supplement has helped households," the report says.

But Brandon argues that extending the benefit would hurt businesses:

"Not only would extending these benefits drive up the deficit, which
already exceeds $2.744 trillion this year and is expected to continue to
rise, but it would also deal a serious blow to small businesses who may
need workers as they struggle to pick up the pieces from the economic
shutdowns that sent the economy in a tailspin.

"Paying workers more to stay home than to return to work is a surefire
way to cause thousands of small businesses -- a cornerstone of the
economy across the country -- to go under."

What's more, he says, extending the federal unemployment benefit may
be "a stepping stone on the path to universal basic income." A
better idea, he suggests, would be to cut payroll taxes, as President
Trump is reportedly demanding. "Businesses deserve the support they
need to safely and responsibly reopen," he writes. "This starts with
no new spending as part of coronavirus relief bills."

Jobless Claims Top 1 Million for 17th Week in a Row

Another 1.3 million Americans filed initial claims for state
unemployment benefits last week, the Labor Department said
Thursday. New applications fell for
the 16th straight week, but the size of the decrease fell short of
expectations, with just 10,000 fewer filings than the week before. It
was the 17th straight week in which initial claims exceeded 1 million.

In addition to the claims through the state systems, more than 900,000
people applied for benefits through the federal Pandemic Unemployment
Assistance program, which provides assistance to self-employed and gig
workers who are usually ineligible for unemployment aid.

In all, about 2.2 million people applied for unemployment benefits in
the week ending July 11. (Using data that is not seasonally adjusted,
the number is 2.4 million
).

"The level of jobless claims is stalling -- and that's a very worrying
sign," said
Heather
Long of the Washington Post.

Chart of the Day: The Cost of Covid-19 Hospitalizations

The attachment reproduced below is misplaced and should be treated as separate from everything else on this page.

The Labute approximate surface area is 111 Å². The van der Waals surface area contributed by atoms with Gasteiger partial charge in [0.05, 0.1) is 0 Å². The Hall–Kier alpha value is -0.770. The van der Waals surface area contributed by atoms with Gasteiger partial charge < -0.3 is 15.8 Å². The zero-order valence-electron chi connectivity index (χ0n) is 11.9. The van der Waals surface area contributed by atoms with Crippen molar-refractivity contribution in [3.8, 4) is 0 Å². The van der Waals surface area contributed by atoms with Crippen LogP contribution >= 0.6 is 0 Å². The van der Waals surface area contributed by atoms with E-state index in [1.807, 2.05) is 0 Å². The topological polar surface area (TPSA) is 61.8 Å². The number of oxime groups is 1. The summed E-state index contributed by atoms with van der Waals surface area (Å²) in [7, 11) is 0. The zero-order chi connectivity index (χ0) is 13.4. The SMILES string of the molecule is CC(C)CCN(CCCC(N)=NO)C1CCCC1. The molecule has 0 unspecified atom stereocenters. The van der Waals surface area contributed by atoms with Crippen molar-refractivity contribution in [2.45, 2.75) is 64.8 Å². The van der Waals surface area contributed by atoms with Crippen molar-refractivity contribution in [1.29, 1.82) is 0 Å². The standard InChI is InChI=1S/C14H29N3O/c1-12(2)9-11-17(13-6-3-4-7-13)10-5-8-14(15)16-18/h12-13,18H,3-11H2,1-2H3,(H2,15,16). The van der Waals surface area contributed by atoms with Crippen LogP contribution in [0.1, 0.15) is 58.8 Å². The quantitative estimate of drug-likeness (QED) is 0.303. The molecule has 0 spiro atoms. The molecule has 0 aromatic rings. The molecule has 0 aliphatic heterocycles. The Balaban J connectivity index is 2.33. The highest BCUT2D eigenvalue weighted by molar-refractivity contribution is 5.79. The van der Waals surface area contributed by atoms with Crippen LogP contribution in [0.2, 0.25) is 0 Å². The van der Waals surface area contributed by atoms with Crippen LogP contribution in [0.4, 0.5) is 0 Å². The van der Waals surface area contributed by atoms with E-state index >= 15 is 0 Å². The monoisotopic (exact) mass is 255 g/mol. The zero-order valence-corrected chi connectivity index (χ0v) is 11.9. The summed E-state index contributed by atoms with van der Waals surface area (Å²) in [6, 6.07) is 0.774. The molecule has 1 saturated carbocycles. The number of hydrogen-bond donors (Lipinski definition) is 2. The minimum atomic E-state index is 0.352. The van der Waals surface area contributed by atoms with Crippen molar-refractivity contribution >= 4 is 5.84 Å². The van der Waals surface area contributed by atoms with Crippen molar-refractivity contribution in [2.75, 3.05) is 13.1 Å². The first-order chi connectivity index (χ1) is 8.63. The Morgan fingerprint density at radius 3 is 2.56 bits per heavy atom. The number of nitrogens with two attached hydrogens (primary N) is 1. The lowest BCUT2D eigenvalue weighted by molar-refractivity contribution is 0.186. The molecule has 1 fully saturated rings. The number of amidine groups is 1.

The median charge for hospitalization of a Covid-19 patient ranged from
$34,662 for those between the ages of 23 and 30 to $45,683 for the 51-60
age group, according to a new analysis of commercial claims by
not-for-profit research firm Fair Health
.
(h/t Modern Healthcare

and Morning Consult )

The Case of the Disappearing Covid Data

A sudden change by the Trump administration in how coronavirus data is
reported is raising concerns

among political leaders, public health experts and state and hospital
officials that it could lead to increased burdens on already strained
facilities and reduce transparency about the state of the pandemic.

"To have the CDC not be able to distribute publicly the number of
hospitalizations and the number of deaths is going to hurt us in our bid
to end this crisis," Senate Minority Leader Chuck Schumer said oin a
statement
.
"Because when you don't know the truth, and you don't go after the
truth, inevitably, you lose out."

Health care watchers noted

Wednesday that previously public data like a dashboard tracking hospital
capacity were no longer available on the Centers for Disease Control and
Prevention website.

The change came after the Trump administration transferred control of
the information to the Department of Health and Human Services. The CDC
reportedly restored the site's previous dashboards later in the day,
with data through Tuesday and a note saying: "This file will not be
updated after July 14, 2020 and includes data from April 1 to July
14."

HHS spokesman Michael Caputo told CNBC

the CDC was directed to make the data available again. "Yes, HHS is
committed to being transparent with the American public about the
information it is collecting on the coronavirus," he said.
"Therefore, HHS has directed CDC to re-establish the coronavirus
dashboards it withdrew from the public on Wednesday."